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Legislator Files Bill To Change Sentencing Rules For Minors

LITTLE ROCK (KFSM) – Rep. Greg Leding, D-Fayetteville, filed a bill in the Arkansas House of Representatives on Thursday (Jan. 29) aimed at changing the s...
Representatives

LITTLE ROCK (KFSM) – Rep. Greg Leding, D-Fayetteville, filed a bill in the Arkansas House of Representatives on Thursday (Jan. 29) aimed at changing the state’s sentencing laws for minors convicted of certain felonies.

Sen. Missy Irvin, R-Mountain View, is the Senate cosponsor of the bill, Leding said. The bill filed is called HB 1197 or the “Fair Sentencing for Minors Act.”

Under Arkansas law, if a minor is convicted of capital murder, he or she cannot be given the death penalty. They can, however, still be sentenced to life without parole, according to Leding.

One of the things Leding’s bill would change, if it passes, is sentencing rules for minors convicted of capital murder. It would allow them the possibility of parole after serving a minimum of 28 years if a jury finds the defendant “caused or had a purpose to cause the death of a person,” the bill states.

If a jury finds the minor “did not cause and did not have a purpose to cause the death of a person,” the bill would allow the possibility of a 20-year sentence. If the jury does not make one of the two above findings, the minor could be sentenced to life imprisonment with the possibility of parole after serving a minimum of 20 years, the bill states.

HB 1197 also contains changes to sentences for minors that commit other felonies including treason, aggravated robbery, first-degree murder, kidnapping and causing a catastrophe, according to Leding.

To read the entire bill, click here.

Irvin and Leding have worked together in the past on human trafficking legislation.

“I’m excited about opening up this conversation,” Irvin said.

Irvin has previous experience with minors committing crimes that affected her family. When she was still living at home with her parents, a group of minors, ages ranging from 10-14, broke into her family’s home, she said. The minors stole a gun, a sword and her father’s navy hat. As Irvin’s family arrived home, they startled the burglars, and the group ran out of the home, down into some nearby woods, Irvin said.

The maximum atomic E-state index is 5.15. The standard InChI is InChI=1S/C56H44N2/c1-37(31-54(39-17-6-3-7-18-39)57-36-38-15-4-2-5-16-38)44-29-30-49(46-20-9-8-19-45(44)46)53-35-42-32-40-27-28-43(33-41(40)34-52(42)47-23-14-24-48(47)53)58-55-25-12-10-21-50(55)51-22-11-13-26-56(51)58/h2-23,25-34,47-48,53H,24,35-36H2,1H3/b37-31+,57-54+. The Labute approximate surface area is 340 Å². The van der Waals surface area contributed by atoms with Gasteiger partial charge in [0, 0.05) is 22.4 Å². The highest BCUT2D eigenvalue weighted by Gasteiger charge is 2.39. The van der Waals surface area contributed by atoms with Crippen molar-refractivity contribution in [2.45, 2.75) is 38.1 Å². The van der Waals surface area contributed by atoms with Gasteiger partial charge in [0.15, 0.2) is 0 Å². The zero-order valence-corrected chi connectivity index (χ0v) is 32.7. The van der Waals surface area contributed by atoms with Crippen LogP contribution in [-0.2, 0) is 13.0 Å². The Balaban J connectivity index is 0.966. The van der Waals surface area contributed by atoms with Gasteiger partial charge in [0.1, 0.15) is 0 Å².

Police arrived, and one of the teens started shooting the gun at officers, according to Irvin. She said nobody was hurt, and in the end, the police were able to take everyone into custody. Irvin also said she didn’t believe the minors came there to hurt or kill anyone. The group was just there to take some items they wanted when things escalated, according to Irving.

James Dold, advocacy director for the Campaign for the Fair Sentencing of Youth, said similar bills have become law in other states like West Virginia, Texas, Wyoming and more. He and Irvin said both Democrats and Republicans have come together to pass similar legislation, and the issue isn’t limited to one side of the political aisle.

The basis for the bill is that children who commit a crime aren’t as mentally developed and mature as an adult who chooses to commit the same crime, Dold said. The punishments for the crime, therefore, shouldn’t be the same, according to Dold.

It can cost approximately $2.5 million to incarcerate a teenager for life, Dold said. He also said legislation like Leding’s is designed with public safety and fiscal responsibility in mind.

Still, fair sentencing for youth bills do run into some resistance. According to Dold, not every bill passed on the first try.

The next step for the Fair Sentencing for Minors Act is for Leding to present the bill before the House Judiciary Committee.

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